The Evolving Role of CIO

The Evolving Role of CIO

By David L. Stevens, CIO, Maricopa County

David L. Stevens, CIO, Maricopa County

1) How do you see cloud computing transforming your governance, and how have you embraced it?

We have adopted cloud services as a foundation of our strategy as cloud services provide a competitive edge to deliver technology at the speed of business. Governance becomes an important consideration as you further your adoption of could services. Data is king, so ownership, security, and clear terms and conditions become critical discussions. We are confident that as cloud services continue to mature better standards around moving packages and workloads across platforms whether on-premise or hosted will emerge.

"Measure outcomes, meet customers and spend time with business partners—be visible and give back to the industry and others"

2) Governments at all levels—local, state, national, transnational—are exemplifying the benefits of becoming e-governments. What are your thoughts on getting this act right?

Do not neglect the fundamentals – a strong, secure, and well-designed infrastructure, clear visibility into the technology financials, and a well thought-out strategic plan are essential to sustaining successful e-government services. There is much work that is done behind the scenes before the business and customers rely on these services and grow them on demand. In short – there is much prep work that needs to be done to enable digital business – and it is well worth it in the end.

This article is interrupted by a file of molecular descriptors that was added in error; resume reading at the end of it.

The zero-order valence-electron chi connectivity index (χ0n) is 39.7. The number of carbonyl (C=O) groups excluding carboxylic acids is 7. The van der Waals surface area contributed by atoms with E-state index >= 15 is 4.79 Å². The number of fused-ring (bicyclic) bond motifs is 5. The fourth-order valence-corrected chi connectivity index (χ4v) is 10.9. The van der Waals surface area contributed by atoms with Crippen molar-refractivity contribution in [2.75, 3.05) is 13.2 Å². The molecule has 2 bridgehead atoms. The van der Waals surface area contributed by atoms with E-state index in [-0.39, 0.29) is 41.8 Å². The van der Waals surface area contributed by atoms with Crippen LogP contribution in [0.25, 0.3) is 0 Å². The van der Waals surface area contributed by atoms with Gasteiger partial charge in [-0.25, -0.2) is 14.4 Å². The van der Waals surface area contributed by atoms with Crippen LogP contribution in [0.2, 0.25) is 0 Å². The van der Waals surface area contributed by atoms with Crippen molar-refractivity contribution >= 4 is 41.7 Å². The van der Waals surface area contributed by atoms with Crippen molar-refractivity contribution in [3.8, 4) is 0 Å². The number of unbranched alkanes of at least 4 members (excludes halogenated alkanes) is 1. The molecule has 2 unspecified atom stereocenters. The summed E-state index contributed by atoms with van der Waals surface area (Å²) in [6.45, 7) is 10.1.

3) There is a lot of buzz these days around social media, mobile, cloud and tablets. Can you share with us how some of these technological trends will have significant impact on your business environment?

The use of social, mobile, analytics, and cloud technologies is helping to provide better service on the customers’ terms. Understanding the ‘Voice of the Customer’ and delivering the right service and information—that is contextually relevant—is essential for driving future business. Additionally, the ability to provide open data will also drive new economic development opportunities and has the potential to provide solutions and outcomes for systemic issues. It is exciting to think how these technologies will drive better outcomes for citizens and businesses alike.

4) Government has lots of information but can’t use it effectively to drive business. Data is both difficult to access and needed by more applications. How do you examine the effective and proactive use of data—how to consolidate, integrate and use it to drive business?

The most challenging aspect of orchestrating and leveraging enterprise customer data is sorting out the rules and policies that govern ownership and privacy and establishing trust. Furthermore, having specific use cases and outcomes will keep you focused on the value-add. This is critical as you map your outcomes to your strategy to ensure that the business and technology are aligned to the necessary investments and a full understanding of the expectations and challenges along the way.

5) What is the difference between a threat, vulnerability, and a risk?